Good Tuesday AM on this first trading day of 2023,
Happy New Year.
I hope you had a very happy and safe New Year celebration.
Bonds are showing a bit of strength this morning. Mortgage bonds have broken below a several-day downward trendline. This is good, but it only matters if we close above the referenced trendline. The ten-year bond has shown a nice bounce off the highs of 3.88 to now be at 3.78%. This is a good start, but where we close is what matters. This is a light news week and likely a quiet week relative to most weeks. This will get interesting toward the end of the week as the market prepares for the Payroll numbers on Friday.
Lots of slides to share but will slide (😊) them in over time. The one for today is further illustration on how this Fed is raising rates faster than any other Fed has in the past. Next, I will share recent info on the labor market starting to shift.
Tough to imagine a soft landing but I am hoping.
There was an interesting piece from Bloomberg today. It is a funny to see how diverse the projections are. I guess that’s the way they should be on January 3rd .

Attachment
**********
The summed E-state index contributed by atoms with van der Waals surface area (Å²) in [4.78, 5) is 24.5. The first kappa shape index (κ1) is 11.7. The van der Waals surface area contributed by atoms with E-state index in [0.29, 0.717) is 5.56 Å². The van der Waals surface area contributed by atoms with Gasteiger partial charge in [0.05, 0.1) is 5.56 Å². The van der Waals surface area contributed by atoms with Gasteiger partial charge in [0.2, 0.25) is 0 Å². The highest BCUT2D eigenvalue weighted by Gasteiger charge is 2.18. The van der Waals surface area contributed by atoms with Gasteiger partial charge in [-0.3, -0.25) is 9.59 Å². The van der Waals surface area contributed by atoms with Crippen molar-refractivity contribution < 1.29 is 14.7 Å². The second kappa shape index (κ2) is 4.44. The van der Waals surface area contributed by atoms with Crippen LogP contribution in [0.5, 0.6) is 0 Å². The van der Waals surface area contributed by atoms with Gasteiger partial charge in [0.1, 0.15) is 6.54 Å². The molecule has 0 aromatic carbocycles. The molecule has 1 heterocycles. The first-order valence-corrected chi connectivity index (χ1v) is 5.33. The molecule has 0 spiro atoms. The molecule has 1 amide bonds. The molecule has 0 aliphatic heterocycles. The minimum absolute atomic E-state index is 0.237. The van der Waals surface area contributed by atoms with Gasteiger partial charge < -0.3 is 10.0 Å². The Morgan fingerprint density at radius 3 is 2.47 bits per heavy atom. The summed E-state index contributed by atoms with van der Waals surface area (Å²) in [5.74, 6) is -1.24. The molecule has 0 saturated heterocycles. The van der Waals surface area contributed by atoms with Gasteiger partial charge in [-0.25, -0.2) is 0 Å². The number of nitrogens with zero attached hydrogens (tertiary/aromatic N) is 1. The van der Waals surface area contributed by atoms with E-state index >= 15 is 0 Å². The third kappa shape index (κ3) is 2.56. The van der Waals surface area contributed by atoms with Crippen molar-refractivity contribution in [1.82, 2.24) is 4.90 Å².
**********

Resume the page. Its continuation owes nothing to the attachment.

Hello and welcome to the new year. So the bad news is, nobody has any idea what’s going to happen this year. The good news is, the year will start with plenty of data and info to pore through and extrapolate wildly from. Today we get the US Manufacturing PMI and Construction Spending. Tomorrow it’s ISM and JOLTS. Wednesday it’s Jobless Claims, and then of course Friday is the Non-Farm Payrolls report, where economists expect 200K new jobs, and for the unemployment rate to hold steady at 3.7%. The hourly wage number is expected to grow by 0.4% after last month’s hot 0.6% reading.
I think you could make an argument that there are risks in both directions right now. Yeah, that kind of sounds like a cliche. But at this point in time, there are intelligent people making arguments that this will be a year of stubbornly high inflation, and more rate hikes than expected. And there are smart people warning about recession and a substantial rise in the unemployment rate. In a note written before Christmas, Tim Duy, the Chief US Economist at SGH Macro wrote: “The labor market resilience has surprised the Fed, and it believes it needs to keep tightening until it sees clear evidence that the labor market is in retreat. Only then can the Fed be confident it will bring inflation under control over the longer run.” If the story of the 2023 is that the Fed won’t feel confident on the inflation front until we see a “labor market in retreat” then that’s a good reason to think labor market weakness is only a matter of time.
Please remain safe and healthy.